A real eye-opener. I love when an idea is completely new to me even though I recognise all of its parts. Thank you!

  11. Ian Brodie says:

    Well, that’s a new strategy on me! I’ve used “social media stalking” before – but never focused on conference attendees – nice one!

    I think you do search engine/ppc traffic a disservice though. It’s not unengaged (why would someone be searching for something if they’re not engaged) – but they aren’t invested (literally) in the way conference attendees are.

    It’s worth pointing out though that the “cost per click” or per subscriber of this form of lead generation is exponentially higher than search engine or ppc traffic. So it’s only a viable strategy when your returns from each visitor or subscriber are pretty high. If your visitor/subscriber value is low, then although you can get a profit out of ppc/seo, the cost to your time of this strategy is going to outweigh any benefits (which goes to show the importance of knowing your visitor value).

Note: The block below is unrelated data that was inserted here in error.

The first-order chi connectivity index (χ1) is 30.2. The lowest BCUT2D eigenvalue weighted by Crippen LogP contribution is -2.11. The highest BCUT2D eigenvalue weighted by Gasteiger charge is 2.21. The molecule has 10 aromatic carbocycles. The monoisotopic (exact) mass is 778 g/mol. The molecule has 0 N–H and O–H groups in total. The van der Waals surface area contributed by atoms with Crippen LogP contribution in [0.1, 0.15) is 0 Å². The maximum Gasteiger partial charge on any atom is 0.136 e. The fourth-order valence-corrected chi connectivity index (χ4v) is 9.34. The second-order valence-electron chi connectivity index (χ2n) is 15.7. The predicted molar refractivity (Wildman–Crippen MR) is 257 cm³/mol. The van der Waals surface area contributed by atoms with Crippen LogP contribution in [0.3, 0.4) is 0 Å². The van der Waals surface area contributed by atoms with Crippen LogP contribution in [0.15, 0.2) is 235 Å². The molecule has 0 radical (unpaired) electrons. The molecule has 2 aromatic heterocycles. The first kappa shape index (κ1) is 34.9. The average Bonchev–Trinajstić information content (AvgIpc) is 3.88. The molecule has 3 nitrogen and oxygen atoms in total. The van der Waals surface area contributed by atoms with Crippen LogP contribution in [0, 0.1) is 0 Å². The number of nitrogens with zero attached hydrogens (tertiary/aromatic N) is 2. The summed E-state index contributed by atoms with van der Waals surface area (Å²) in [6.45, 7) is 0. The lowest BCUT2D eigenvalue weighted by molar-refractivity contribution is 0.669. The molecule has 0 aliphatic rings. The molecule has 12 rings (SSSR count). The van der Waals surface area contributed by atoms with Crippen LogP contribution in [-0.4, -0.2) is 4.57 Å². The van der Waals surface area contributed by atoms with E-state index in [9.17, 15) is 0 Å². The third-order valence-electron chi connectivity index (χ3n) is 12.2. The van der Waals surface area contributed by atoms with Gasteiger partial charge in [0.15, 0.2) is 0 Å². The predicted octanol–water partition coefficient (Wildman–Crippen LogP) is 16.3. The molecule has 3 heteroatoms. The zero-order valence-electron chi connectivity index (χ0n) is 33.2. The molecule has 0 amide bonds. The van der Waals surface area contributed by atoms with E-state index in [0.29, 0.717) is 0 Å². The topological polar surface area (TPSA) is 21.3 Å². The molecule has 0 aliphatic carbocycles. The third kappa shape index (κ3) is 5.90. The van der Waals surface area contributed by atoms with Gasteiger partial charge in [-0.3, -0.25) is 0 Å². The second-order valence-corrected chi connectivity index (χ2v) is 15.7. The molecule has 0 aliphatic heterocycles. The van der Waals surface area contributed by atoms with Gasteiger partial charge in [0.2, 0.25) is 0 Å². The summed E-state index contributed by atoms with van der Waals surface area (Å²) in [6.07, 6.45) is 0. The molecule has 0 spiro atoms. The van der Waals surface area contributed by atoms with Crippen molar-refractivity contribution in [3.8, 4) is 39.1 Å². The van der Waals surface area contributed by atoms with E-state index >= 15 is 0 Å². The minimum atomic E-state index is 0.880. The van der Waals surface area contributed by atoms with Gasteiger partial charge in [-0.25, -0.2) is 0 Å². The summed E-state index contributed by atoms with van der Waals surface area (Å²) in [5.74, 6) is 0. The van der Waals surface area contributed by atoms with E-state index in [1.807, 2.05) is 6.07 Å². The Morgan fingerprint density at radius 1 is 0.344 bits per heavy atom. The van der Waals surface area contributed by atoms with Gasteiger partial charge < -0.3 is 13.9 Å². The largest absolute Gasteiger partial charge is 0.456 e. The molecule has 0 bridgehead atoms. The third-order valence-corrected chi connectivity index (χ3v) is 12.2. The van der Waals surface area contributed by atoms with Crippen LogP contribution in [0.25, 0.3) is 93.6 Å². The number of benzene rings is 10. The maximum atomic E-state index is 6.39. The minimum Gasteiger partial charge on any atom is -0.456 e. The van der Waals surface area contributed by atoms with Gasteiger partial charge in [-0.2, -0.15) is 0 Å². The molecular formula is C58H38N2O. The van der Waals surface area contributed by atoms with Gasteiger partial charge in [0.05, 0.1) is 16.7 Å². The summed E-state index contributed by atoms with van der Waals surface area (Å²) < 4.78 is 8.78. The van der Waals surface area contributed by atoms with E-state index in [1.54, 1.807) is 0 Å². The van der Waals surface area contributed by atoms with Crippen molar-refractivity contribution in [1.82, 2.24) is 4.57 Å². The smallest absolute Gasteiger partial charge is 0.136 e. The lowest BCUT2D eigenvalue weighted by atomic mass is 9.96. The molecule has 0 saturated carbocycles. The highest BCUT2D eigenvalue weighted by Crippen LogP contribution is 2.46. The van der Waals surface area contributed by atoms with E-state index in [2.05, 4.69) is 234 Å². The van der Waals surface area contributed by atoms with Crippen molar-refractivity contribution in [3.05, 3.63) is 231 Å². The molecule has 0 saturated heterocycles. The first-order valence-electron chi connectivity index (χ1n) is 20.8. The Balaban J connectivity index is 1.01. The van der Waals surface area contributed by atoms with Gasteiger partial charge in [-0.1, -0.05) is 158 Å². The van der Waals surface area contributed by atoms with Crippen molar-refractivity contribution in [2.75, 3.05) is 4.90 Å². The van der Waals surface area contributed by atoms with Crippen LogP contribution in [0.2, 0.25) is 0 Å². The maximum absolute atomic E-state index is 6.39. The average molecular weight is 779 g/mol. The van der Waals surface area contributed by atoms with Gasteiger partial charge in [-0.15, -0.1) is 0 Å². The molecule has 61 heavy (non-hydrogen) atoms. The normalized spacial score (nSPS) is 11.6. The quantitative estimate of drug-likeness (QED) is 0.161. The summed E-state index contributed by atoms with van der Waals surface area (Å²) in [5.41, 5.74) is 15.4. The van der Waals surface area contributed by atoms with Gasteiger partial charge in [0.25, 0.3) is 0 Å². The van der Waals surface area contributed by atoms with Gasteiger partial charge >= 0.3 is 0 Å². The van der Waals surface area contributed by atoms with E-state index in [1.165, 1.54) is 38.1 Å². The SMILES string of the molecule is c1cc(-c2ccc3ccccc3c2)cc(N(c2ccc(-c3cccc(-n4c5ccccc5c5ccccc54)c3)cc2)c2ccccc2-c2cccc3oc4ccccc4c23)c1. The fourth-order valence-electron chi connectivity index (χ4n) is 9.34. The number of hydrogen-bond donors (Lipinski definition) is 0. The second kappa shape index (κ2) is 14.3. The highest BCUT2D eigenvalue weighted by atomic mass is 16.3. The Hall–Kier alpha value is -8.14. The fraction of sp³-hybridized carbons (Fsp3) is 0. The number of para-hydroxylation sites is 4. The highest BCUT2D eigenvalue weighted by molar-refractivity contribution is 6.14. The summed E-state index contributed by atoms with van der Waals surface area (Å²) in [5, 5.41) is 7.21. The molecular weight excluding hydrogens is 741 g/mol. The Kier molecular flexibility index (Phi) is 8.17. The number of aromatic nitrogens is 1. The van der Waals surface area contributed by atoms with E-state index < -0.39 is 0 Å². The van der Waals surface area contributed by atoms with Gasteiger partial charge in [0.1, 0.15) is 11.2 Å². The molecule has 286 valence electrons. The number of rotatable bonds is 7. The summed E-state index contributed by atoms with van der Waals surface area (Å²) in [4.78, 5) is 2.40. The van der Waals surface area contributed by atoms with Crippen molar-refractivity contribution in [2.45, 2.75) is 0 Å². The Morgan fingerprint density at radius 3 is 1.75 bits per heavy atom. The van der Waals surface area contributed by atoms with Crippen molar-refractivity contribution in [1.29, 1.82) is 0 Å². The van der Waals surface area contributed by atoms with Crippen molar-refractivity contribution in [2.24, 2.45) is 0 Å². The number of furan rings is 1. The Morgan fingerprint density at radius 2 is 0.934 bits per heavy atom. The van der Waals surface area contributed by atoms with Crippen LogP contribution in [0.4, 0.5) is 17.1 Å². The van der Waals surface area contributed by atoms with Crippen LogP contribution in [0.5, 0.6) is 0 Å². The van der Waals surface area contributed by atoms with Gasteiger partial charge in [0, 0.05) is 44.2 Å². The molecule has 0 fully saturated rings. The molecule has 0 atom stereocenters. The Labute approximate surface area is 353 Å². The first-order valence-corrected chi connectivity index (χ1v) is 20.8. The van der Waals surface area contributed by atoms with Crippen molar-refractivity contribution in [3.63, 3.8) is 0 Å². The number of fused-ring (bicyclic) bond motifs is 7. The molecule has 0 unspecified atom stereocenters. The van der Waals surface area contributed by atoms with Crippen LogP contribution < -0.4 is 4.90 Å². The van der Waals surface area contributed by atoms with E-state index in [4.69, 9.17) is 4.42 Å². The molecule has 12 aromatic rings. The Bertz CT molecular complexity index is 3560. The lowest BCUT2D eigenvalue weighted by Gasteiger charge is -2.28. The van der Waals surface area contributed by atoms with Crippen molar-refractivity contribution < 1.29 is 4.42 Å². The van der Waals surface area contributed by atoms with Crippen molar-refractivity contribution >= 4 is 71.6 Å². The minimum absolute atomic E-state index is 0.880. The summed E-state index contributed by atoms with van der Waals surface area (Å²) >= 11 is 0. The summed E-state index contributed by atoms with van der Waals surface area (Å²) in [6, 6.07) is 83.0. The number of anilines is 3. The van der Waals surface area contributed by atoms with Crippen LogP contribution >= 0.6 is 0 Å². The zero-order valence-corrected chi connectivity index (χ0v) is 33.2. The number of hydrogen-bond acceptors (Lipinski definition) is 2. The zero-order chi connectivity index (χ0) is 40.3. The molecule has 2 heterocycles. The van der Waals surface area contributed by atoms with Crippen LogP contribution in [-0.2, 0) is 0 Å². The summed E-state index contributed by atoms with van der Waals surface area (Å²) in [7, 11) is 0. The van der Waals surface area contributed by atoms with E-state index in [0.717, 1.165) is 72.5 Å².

Ian

  12. Les Cross says:

    Nice idea, Clayton.

    I guess we must be careful with the assumption that everyone who wants to go to a conference does so because of the content of the conference. People go to conferences for all sorts of reasons: To meet up with old friends, because it’s the place to be seen; to do some sightseeing; simply because it’s not ‘work’ (however you want to take that), time away from family responsibilities back home, it’s a perk of the job, a chance to meet new people, an opportunity to network, to see the keynote speaker in person, etc., etc.